And the cycle continues.
Because what happened to me? I started figuring it out. I realized how f-ed up everything was, and I began working more closely with the Tanzanian staff of our organization. I started taking their side more and more often - and then I basically got fired from my "volunteer" job because I pushed too far. And then I came back to the States and I haven't been back since.**
And I doubt I was the only one. I hope I wasn't the only one. I do have this gut-feeling that my situation as one of the (exceedingly) rare NGO workers of color out there helped me see a little bit more clearly. Let me fall in with the other side (in this case, the Tanzanians we were "helping") a little more quickly. I was a bit more experienced in seeing privilege than the others, and so I reacted more strongly.***
But did I make any difference? Absolutely not. Has the organization I left done anything? Well - they've built things. Programs have been initiated. But the town I lived in is still just as poor as when I left it, and nobody's education has improved. So . . .
And then there's the whole issue of "humanitarian aid" in general. The problem is this: when we just give money and services out as we see fit, we ignore what the people on the ground, of that culture, and who know what's really going on (and - likely - what doesn't work) already know. It's patronizing. Insulting. And - usually - somewhat racist in origin. It's no different from the missionary style of the 1800s - "convert the heathens." Whether it's a conversion of religion or of "how to do things, developmentally" - there's no change in the true, background message: "We know better - so shut up and do as we do, savages." I like to mention that the most open-minded and understanding foreigners I met in Tanzania was the German missionary couple living in the town with me.
Oh yeah - and doing all that doesn't work. It doesn't. You just have people asking for a school to be built, for computers, for books, etc. And then they get obsolete computers that don't have internet access. They get college textbooks written in English in a town where few people even SPEAK English conversationally. And then they wait for more, getting more and more dependent on "aid." As with genetically-modified corn that they can't grow themselves - so goes other donated "aid."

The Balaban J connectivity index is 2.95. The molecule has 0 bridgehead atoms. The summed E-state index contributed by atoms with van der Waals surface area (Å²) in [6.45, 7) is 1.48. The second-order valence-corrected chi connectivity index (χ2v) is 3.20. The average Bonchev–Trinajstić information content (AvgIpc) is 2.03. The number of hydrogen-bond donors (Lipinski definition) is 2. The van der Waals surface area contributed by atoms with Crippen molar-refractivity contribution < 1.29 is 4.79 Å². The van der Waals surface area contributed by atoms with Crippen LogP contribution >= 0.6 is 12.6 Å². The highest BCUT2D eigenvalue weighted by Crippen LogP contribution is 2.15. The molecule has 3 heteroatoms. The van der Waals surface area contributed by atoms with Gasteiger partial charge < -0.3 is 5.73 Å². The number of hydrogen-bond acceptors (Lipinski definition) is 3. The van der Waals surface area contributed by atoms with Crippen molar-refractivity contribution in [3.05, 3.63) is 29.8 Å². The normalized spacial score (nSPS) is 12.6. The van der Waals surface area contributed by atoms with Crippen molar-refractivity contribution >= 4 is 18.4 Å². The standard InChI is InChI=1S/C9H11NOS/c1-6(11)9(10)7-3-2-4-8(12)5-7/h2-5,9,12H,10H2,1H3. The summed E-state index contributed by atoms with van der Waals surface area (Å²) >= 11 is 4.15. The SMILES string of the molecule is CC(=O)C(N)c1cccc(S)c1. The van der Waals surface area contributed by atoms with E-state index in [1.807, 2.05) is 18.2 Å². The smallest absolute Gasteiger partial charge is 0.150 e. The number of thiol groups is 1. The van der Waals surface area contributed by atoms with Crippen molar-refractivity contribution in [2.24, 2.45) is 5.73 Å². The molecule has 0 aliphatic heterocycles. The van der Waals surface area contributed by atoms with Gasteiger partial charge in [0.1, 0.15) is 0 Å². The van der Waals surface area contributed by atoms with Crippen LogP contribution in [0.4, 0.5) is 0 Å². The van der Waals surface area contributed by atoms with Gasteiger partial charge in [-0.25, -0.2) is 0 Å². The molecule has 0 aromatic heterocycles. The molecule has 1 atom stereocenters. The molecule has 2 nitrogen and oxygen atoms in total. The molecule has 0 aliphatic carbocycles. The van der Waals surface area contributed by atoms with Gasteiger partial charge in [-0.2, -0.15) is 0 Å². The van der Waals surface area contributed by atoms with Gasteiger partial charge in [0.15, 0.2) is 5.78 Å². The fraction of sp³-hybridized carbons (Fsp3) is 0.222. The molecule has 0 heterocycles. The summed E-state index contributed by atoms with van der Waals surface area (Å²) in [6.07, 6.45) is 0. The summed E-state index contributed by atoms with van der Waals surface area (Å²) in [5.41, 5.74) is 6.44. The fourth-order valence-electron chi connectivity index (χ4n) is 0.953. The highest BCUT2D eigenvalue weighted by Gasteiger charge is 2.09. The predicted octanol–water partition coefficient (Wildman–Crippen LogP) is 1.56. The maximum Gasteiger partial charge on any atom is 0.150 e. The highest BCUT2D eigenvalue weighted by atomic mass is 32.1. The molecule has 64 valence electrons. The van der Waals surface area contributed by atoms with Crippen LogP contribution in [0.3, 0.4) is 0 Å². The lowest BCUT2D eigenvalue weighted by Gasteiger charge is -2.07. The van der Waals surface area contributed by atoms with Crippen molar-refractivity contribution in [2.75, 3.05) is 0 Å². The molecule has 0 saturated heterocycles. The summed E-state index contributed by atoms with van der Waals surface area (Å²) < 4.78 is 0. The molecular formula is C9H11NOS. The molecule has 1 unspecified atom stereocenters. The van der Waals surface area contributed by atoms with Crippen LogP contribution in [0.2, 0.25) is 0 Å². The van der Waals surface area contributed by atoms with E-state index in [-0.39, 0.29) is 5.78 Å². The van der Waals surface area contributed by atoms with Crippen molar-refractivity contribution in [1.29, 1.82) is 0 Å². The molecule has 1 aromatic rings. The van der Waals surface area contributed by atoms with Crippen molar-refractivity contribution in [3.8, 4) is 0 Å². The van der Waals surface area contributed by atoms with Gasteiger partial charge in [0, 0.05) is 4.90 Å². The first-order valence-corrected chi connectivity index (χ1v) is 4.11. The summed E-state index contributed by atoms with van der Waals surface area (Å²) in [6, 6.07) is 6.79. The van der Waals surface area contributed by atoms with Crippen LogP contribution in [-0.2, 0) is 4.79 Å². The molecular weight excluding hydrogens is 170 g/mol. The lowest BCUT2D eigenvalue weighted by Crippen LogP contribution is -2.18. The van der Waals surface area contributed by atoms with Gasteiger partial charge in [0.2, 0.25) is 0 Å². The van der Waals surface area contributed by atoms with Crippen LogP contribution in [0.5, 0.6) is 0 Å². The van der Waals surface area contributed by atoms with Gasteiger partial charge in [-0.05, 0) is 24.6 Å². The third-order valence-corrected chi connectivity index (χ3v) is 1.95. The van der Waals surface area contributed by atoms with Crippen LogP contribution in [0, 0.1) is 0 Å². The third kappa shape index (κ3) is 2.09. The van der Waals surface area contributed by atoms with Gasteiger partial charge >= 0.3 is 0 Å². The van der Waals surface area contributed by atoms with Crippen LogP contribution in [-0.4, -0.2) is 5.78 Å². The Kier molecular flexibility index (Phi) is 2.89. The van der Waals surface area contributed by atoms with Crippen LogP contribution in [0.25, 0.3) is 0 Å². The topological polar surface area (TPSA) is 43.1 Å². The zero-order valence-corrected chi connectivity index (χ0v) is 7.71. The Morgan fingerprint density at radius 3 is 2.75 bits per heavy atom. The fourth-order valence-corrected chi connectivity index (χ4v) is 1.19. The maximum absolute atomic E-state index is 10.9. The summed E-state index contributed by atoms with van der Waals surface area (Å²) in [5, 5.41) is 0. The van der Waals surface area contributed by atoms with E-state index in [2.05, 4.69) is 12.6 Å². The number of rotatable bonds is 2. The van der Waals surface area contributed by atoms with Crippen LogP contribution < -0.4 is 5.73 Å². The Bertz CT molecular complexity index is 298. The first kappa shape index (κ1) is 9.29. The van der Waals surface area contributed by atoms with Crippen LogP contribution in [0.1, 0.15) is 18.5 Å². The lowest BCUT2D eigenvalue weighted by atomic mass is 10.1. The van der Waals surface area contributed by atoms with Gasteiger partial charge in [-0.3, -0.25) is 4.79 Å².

So now what? Again - it comes down to taking care of business at home. I am a middle school teacher, and I have always believed that you can't be a decent youth worker until you deal with your own crap; because, otherwise, you can't see past your own perspective to open yourself to the kids you work with. The same with the global world of humanitarian aid - until I have dealt with my own privilege, and the systemic problems of the culture in which I live, I won't be able to help people from a different culture successfully - and permanently - handle their own stuff. Because I won't be open enough to see what is really working (and what really isn't).
And that goes for the large-scale. If our country became more progressive in terms of cultural understanding - we wouldn't be invading other countries to "free" them. If we could dismantle the rich white power structure to get some real equality happening, the general population would be better equipped to justly lend aid to the rest of the world, without getting bogged down in "our way" at the expense of "their way" of life.
Of course - this is all so theoretical, it aches. That's the other problem with idealists and activists - we're all about the grand plan and big picture without being able to solve the nitty-gritty (or without the patience to do so), leaving us impotent to GET to the big solutions . . .
But it's a start. I'm older now - more experienced - and I've gotten over myself enough to be able to see my past flaws. Patience really is a virtue, and there's no reason to expect to be able to make any sort of lasting change in the world until you're into your 40s (maybe your 30s), anyway. Because youthful vigor is great - those are the ones willing to DO and risk more, in general - but my middle school students have tons of energy and self-belief, too, and they'd be in trouble if they didn't have their elders to help bail them out of their rash mistakes, as well.
* Incidentally, I count my Tanzania-self in this company.
** I have promised myself that I will head back to visit friends and adoptive "family" before the next two years are out.
*** I still know jerks who have worked and lived in African nations that still refer to the whole damn continent as if it was just one country.